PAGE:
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Tortious Interference

Healthy competition in the economy is beneficial for everyone, and it is through established relationships businesses form with each other that can help support any business’ growth. However, a third party can threaten a contract or prospective business relationship by tortious interference, jeopardizing the relationship between the provider and its client. When this happens, businesses need strong representation to protect them from disaster.

What Is Tortious Interference?

Texas recognizes two forms of tortious interference. Generally speaking, tortious interference occurs between two parties to a contract a prospective business relationship when an unrelated third-party causes interference with that relationship. The third-party can cause one party to break the contract or does something to harm the business relationship.

If there is tortious interference with a contract, the harmed business can seek compensation from the third party if:

  • A contract existed between two parties
  • The third party willfully and intentionally interfered with the contract
  • The third party’s interference causes a party to break the contract or does something to disrupt one party’s ability to uphold the contract
  • The other party suffers damages, usually economic, because of the breach of contract

Tortious interference with a business relationship does not require a valid contract between parties. In these instances, to establish tortious interference with a prospective relation, the harmed business can seek compensation from the third-party if:

  • There was a reasonable probability that the harmed party would have entered into an agreement with the prospective business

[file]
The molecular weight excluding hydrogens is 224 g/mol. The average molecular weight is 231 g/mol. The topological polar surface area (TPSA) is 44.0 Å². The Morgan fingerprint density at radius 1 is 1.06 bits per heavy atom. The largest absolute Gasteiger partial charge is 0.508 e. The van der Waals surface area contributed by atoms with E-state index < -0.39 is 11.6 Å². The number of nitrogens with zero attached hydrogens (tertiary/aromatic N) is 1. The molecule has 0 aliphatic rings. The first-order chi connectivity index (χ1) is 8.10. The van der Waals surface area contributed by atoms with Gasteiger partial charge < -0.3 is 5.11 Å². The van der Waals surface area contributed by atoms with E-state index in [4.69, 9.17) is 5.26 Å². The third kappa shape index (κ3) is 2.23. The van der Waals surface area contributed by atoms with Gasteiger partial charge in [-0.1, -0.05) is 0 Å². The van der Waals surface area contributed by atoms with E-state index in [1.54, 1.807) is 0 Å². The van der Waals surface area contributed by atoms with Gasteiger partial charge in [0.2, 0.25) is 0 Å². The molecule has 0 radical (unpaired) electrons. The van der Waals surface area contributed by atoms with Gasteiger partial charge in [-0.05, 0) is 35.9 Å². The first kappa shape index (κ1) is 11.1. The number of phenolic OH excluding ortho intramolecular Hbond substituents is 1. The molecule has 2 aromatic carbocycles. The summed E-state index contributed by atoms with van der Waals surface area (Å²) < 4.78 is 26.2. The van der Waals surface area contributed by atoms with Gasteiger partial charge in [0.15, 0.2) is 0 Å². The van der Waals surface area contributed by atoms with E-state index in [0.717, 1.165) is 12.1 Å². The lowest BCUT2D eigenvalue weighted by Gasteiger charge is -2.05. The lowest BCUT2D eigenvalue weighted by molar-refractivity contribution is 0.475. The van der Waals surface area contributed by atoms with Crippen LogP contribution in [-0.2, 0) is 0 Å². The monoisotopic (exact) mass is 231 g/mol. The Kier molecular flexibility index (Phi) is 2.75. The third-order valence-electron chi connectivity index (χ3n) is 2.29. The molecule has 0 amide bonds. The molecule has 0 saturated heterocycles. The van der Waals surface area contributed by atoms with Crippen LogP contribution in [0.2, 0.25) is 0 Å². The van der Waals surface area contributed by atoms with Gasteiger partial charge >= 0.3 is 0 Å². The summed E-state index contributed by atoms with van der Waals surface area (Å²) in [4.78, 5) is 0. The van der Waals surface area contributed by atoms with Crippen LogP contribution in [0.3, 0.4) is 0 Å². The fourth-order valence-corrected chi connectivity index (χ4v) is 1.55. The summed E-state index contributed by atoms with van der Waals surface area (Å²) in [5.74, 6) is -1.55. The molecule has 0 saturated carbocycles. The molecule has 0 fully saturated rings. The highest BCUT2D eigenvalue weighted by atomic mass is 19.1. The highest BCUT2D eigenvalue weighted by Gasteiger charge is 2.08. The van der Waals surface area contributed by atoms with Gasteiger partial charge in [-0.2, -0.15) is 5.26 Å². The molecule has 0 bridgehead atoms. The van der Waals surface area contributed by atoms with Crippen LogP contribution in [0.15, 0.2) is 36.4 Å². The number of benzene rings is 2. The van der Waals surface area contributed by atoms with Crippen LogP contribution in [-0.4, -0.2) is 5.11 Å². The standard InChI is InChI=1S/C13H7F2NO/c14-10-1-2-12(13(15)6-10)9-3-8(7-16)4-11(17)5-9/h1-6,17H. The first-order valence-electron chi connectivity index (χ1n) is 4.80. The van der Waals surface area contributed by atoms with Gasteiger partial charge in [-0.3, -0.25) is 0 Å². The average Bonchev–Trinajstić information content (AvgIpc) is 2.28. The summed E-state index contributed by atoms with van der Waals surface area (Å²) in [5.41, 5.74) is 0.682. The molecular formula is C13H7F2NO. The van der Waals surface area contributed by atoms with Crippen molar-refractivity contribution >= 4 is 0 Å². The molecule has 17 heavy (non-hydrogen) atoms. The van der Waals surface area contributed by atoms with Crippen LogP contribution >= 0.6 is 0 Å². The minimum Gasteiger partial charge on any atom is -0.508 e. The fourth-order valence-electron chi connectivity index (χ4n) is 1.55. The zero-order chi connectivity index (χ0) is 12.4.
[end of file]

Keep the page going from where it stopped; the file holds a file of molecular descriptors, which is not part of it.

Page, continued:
• The third-party intentionally interfered with that prospective business relationship
  • The third-party’s conduct proximately caused the aggrieved party’s damages
  • The harmed party suffered actual damages


Examples of Tortious Interference

Many companies often believe a third-party has tortuously interfered with their customer and/or client and therefore should prevail on a claim for tortious interference. The reality is that a claim for tortious interference must be properly investigated and proved, which is often difficult without experienced trial attorneys in this area of the law. An example of tortious interference occurs when Company A and Company B enter into a contract. Company A hires Company B to deliver a widget at $1 per widget, and Company A signs a contract for Company B to make 100 widgets. Company C comes along and discovers the potential sale and needs the 100 widgets Company B has manufactured under the contract. Company C believes Company A will sell the widgets for $5 per widget and offers Company A $2 per widget for all of the 100 widgets. Company A agrees, breaks the contract with Company B, and sells the widgets to Company C. Under this scenario, Company B would have a cause of action for tortious interference against Company C.

Businesses often run into this issue if one party offers below market prices to induce a breach, if another party threatens them or uses blackmail to force them to violate a contract, or if a third party makes it impossible for a business to hold up their end of a contract by refusing to transport goods or perform other necessary services.

Resolving Tortious Interference

The law regarding tortious interference isn’t necessarily complex but proving such claims requires careful attention and evidence. Disputes of this nature require a skilled attorney and litigator to help you obtain compensation. At Walston Bowlin, our attorneys are here to help you with tortious interference claims. Because we understand how damaging these types of claims can be, we offer creative fee arrangements for our clients. Call us today to see how we can help.

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